Who better to learn about the American defense industry than from a man who oversaw the entire industry through two presidencies? Robert Gates, the last Secretary of Defense for President Bush and first Secretary of Defense for President has announced the upcoming release of his tell all memoir “DUTY: Memoirs of a Secretary at War.”

Set to be released on January 14th by publisher Alfred A. Knopf, the book promises to put all of famously tight-lipped Gates’s opinions on American politics out in the open. As the only Secretary of Defense to serve under both a Republican and Democratic president, Gates gained a unique perspective on how the two parties differed in their defense strategies.

‘This is a book about my more than four and a half years at war,’ writes Gates in his introduction. ‘It is, of course, principally about the wars in Iraq and Afghanistan, where initial victories in both countries were squandered by mistakes, shortsightedness, and conflict in the field as well as in Washington, leading to long, brutal campaigns to avert strategic defeat. It is about the war against al Qaeda and Osama bin Laden, those responsible for our national tragedy on September 11, 2001.

“This book is also about my political war with Congress each day I was in office … and the dramatic contrast between my public respect, bipartisanship, and calm, and my private frustration, disgust, and anger. There were also political wars with the White House, staff, and occasionally with the presidents themselves and often with their Vice Presidents, Dick Cheney and Joe Biden. And finally, there was my bureaucratic war with the Department of Defense, … aimed at transforming a department organized to plan for war into one that could wage war, changing the military forces we had into the military forces we needed to succeed… there were almost as many conflicts and complications within the U.S. government as there were on the ground in Iraq and Afghanistan.”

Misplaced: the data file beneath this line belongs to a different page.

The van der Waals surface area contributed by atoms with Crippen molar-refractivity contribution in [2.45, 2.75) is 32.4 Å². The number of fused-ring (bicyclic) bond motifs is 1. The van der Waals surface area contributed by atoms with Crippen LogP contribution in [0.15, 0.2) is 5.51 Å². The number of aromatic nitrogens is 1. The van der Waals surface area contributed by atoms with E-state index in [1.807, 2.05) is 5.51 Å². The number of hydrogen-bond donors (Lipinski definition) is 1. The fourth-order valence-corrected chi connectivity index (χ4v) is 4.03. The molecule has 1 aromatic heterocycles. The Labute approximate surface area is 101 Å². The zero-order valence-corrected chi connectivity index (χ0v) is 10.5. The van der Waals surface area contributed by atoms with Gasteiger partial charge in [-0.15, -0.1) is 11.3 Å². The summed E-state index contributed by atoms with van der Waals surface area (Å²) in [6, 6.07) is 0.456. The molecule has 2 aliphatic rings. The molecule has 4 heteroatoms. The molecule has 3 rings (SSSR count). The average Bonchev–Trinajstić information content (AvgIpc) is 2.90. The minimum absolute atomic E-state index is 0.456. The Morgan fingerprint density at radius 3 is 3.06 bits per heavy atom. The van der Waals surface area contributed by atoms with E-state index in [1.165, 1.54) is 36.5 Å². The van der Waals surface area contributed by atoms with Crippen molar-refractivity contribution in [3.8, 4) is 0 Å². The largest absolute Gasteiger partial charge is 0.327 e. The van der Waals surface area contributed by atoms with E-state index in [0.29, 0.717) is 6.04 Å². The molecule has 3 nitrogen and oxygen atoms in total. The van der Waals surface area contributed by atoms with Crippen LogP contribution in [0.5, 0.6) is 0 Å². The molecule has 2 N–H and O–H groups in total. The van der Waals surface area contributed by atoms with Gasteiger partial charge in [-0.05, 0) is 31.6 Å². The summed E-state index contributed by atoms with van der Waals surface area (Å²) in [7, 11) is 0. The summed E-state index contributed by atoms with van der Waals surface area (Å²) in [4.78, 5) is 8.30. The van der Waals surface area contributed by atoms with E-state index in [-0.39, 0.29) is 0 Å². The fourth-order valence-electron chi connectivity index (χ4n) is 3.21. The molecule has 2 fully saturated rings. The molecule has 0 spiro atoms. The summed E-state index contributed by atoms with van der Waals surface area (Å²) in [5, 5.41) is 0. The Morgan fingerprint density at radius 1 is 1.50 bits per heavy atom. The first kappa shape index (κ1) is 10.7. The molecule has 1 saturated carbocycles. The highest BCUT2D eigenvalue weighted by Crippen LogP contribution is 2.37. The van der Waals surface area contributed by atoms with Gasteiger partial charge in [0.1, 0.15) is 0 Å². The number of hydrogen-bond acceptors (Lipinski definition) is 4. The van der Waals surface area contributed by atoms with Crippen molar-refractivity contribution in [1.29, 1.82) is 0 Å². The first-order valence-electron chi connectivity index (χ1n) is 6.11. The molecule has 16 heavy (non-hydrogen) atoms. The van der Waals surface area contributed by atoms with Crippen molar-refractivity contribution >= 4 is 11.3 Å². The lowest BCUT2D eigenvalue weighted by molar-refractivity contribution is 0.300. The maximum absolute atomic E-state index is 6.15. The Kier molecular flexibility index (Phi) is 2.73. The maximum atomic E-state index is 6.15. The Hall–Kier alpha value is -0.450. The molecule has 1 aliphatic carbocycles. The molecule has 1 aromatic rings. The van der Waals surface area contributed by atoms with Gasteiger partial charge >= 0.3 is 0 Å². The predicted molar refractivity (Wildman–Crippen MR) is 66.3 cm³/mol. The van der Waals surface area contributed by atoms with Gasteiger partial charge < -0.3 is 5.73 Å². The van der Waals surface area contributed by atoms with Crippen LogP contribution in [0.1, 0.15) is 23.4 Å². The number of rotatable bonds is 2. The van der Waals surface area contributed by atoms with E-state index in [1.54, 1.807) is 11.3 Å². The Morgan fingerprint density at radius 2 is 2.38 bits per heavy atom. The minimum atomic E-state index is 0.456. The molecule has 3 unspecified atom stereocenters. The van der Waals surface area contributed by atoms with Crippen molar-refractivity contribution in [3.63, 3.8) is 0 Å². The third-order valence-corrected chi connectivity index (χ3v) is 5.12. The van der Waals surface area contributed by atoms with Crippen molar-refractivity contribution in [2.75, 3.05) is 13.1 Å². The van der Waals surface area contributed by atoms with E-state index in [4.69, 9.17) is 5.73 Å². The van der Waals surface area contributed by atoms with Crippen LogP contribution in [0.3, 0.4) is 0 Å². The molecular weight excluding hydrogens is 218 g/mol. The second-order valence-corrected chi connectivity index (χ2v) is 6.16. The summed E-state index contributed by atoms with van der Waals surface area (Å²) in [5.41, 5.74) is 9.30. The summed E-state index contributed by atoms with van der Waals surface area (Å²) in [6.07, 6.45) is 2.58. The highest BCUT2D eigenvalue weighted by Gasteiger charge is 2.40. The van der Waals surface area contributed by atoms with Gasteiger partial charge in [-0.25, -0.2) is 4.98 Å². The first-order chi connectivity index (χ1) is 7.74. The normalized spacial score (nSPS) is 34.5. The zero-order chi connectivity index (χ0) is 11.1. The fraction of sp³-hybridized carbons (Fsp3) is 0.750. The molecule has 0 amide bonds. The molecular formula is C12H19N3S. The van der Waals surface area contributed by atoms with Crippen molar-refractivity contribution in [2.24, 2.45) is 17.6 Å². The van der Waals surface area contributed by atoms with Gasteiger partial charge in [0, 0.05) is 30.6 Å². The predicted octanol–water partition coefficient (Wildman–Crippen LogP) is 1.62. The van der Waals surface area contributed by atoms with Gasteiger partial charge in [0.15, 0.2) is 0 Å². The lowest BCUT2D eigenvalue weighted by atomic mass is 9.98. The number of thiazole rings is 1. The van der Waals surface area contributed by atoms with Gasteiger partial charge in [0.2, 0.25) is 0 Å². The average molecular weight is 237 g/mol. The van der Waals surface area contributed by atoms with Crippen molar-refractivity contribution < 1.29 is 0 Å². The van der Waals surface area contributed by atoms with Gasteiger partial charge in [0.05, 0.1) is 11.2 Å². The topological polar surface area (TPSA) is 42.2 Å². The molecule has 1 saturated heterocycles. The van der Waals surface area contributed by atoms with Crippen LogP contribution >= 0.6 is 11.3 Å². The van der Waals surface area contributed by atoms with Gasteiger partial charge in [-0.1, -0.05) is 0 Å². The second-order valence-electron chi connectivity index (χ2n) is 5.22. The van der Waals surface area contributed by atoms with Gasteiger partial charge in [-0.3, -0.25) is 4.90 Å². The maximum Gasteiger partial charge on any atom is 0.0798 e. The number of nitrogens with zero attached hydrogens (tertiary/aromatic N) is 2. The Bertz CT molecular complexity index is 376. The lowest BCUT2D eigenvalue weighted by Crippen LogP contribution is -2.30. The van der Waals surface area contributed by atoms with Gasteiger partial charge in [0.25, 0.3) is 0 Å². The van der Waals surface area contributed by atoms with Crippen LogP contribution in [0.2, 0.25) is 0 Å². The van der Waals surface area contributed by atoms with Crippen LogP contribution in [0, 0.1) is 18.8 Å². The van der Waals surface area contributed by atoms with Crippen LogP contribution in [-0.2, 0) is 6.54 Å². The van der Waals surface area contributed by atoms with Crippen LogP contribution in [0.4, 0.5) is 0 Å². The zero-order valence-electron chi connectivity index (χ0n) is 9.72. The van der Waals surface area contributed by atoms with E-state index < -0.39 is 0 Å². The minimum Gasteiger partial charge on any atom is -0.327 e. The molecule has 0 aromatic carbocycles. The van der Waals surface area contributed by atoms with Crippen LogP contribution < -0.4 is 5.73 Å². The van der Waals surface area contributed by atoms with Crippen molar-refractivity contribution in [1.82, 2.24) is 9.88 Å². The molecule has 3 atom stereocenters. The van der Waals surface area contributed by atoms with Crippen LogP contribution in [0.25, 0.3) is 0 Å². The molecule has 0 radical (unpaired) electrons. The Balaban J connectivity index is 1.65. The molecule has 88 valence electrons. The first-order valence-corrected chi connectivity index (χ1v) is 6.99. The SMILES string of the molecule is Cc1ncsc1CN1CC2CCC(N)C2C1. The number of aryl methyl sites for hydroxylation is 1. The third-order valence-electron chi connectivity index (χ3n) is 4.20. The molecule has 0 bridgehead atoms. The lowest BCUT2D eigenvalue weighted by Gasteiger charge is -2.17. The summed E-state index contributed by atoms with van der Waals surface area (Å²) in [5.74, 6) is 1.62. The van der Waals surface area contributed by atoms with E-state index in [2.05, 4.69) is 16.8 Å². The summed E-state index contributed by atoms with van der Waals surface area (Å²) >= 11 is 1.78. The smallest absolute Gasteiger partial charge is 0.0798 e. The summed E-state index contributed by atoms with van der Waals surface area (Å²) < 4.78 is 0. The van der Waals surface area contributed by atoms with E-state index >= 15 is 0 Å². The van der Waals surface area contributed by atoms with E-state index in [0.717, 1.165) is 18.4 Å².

I have always respected Gates for his cool, calm, and collected demeanor when it came to speaking to the press about his role and the presidents he served. In his interviews, one always got the sense that Gates held no personal opinions, but simply carried out the duties assigned to him with a meticulous eye for detail and precision. I’m excited to see what this former CIA director has to say about the historical moments he oversaw while in office. From managing the Iraq and Afghanistan wars, to the killing of Osama bin Laden, Gates’s front seat will certainly provide valuable insight to all of us interested in learning more about the recent past and future direction of American defense policy.